Tuesday, October 4, 2011

Sermon for October 2, 2011

The Danger of Morality

Indeed, if others have reason for confidence in their own efforts, I have even more! I was circumcised when I was eight days old. I am a pure-blooded citizen of Israel and a member of the tribe of Benjamin—a real Hebrew if there ever was one! I was a member of the Pharisees, who demand the strictest obedience to the Jewish law. I was so zealous that I harshly persecuted the church. And as for righteousness, I obeyed the law without fault.I once thought these things were valuable, but now I consider them worthless because of what Christ has done. Yes, everything else is worthless when compared with the infinite value of knowing Christ Jesus my Lord. For his sake I have discarded everything else, counting it all as garbage, so that I could gain Christ and become one with him. I no longer count on my own righteousness through obeying the law; rather, I become righteous through faith in Christ. For God’s way of making us right with himself depends on faith. I want to know Christ and experience the mighty power that raised him from the dead. I want to suffer with him, sharing in his death. Philippians 3:4b-10

It’s October, and my youngest children are already talking about what they want to be for Halloween. Yesterday, Rose asked me what I was going to dress up as on the big day. I said, “I’m going to dress up as a Dad.” “You’re not going to dress up at all, are you?” she asked incredulously. She just couldn’t figure out why I wasn’t taking Halloween more seriously.

Some churches take Halloween very seriously. Consider Bethel church of Temple Texas. Every year, the church hosts an event called “Hell House” that draws about 2000 visitors. Every Halloween season, guides dressed as demons walk visitors through a building where youth actors depict disturbing scenes in hell. The purpose of Hell House is to save souls – to convert members of the community, specifically teens, into following Jesus. What started as a small event is now produced around the world. At any given time, one may encounter a Hell House; they are no longer strictly reserved for Halloween. In fact, it can be purchased as an “outreach kit” so it can be performed anywhere at any time. The kit includes a variety of scripted scenes, which depict events as: “the funeral of a young homosexual male who believed the ‘born gay’ lie and died of AIDS;” a “riveting reenactment of a clinical abortion;” a school shooting scene and a “satanic ritual involving a human sacrifice.” Promoters say Hell House, “is a spiritually-based adventure depicting the hell and devastation that Satan and this world can bestow on those who choose not to serve Jesus Christ.”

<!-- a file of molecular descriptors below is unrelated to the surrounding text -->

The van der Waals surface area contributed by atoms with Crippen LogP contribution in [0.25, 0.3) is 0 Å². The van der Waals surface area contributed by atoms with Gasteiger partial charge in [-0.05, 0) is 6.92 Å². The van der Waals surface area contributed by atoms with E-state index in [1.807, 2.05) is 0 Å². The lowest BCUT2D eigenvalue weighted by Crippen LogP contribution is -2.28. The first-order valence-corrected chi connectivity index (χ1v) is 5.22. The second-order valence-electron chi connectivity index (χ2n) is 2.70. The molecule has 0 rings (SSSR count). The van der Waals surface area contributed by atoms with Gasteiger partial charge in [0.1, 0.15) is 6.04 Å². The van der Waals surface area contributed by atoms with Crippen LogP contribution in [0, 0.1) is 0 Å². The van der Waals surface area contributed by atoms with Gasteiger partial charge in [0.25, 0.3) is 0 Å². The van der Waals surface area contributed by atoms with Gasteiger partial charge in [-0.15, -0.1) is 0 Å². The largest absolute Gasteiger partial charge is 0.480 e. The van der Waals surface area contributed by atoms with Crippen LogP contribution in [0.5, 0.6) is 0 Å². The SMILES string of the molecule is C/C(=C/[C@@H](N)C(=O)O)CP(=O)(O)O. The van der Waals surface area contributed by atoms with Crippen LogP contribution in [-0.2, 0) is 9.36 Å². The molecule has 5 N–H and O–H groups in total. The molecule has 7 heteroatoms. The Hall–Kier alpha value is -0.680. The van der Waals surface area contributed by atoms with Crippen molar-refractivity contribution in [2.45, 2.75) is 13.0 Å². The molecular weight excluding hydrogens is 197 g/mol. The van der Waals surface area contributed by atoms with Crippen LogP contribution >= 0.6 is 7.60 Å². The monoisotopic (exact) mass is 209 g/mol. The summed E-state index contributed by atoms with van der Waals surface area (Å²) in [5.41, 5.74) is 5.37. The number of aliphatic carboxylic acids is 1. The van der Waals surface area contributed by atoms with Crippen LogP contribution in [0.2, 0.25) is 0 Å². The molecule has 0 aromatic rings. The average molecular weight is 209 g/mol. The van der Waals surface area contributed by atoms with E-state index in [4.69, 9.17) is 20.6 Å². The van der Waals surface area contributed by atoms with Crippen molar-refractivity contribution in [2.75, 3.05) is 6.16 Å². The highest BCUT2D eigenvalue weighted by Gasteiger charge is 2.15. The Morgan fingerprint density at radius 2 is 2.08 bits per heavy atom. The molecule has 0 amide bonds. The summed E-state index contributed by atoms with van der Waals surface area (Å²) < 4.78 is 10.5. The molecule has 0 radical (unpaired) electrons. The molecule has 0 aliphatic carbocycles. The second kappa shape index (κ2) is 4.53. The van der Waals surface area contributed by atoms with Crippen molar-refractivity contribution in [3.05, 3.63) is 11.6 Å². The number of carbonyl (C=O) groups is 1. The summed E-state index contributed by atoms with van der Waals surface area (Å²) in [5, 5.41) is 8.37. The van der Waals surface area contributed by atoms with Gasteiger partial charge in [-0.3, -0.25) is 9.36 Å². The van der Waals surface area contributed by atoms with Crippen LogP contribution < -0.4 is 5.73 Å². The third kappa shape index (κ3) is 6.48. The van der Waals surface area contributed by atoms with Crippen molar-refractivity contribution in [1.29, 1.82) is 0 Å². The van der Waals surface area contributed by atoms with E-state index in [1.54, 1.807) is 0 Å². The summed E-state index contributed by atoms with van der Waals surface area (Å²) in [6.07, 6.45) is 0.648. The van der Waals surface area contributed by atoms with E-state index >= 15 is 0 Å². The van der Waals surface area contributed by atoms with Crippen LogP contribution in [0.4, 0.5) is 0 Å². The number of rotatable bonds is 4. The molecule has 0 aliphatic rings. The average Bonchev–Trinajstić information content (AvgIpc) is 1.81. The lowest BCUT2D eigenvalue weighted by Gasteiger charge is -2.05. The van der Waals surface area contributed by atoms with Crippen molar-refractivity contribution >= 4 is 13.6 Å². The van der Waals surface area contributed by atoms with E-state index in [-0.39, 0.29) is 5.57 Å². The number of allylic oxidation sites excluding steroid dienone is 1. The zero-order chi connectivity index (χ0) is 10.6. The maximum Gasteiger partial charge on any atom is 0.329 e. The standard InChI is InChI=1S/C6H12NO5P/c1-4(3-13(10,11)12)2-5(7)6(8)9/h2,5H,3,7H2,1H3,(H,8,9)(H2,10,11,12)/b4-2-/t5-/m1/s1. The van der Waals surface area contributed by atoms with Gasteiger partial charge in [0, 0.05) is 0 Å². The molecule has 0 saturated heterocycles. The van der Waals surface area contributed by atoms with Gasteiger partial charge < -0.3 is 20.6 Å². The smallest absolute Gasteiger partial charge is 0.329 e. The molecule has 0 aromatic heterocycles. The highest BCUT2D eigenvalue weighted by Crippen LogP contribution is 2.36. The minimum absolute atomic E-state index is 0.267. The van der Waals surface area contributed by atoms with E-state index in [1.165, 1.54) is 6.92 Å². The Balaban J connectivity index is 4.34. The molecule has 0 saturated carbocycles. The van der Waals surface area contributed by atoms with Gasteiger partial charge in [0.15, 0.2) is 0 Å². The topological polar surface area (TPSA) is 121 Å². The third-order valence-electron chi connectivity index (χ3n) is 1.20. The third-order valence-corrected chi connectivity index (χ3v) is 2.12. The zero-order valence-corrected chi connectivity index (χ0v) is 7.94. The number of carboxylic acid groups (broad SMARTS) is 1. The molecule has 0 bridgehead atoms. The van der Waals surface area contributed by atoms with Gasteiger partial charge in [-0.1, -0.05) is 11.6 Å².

The idea is that living a life against Christianity’s ancient morality codes will earn you a personal frying pan over eternal flames. Believe in Jesus, and your life will be turned around. Heaven will be your home. Fail to live your life according to a certain group’s specific morality code, and you are toast. My question for today is this: Are we supposed to follow biblical laws blindly, or is it OK to realize that moral attitudes change, sometimes for the better? Can it be that morality develops over time, and that religions can develop more humane ways of following God?

Most of our religious moral codes came out of a time called “The Axial Age.” Axial is another word for pivotal, or transformative. Around 600-800 years before Christ, religious thinking began to change. It was the beginning of a fresh age of religion. Confucianism and Taoism emerged in China. Hinduism and Buddhism were founded in India. Judaism and monotheism began in the Middle East. Philosophy emerged in Greece. Religious thinkers began to approach their relationship with spirituality differently. They began to teach that it is more important how you behave than what you believe. It’s more important to treat people right than to be right. In fact, the Golden Rule comes from the Axial Age. It was first stated by Confucius in China five centuries before Jesus: “Do not impose on others what you do not wish for yourself.” The Axial Age began a new form of compassion that came from a very deep place within. People began to understand their connectedness to others. It was also a time of turmoil and social chaos. The message of the Axial Age was to find a place deep within of peace and steadfastness, even when the surrounding world is a terrifying place.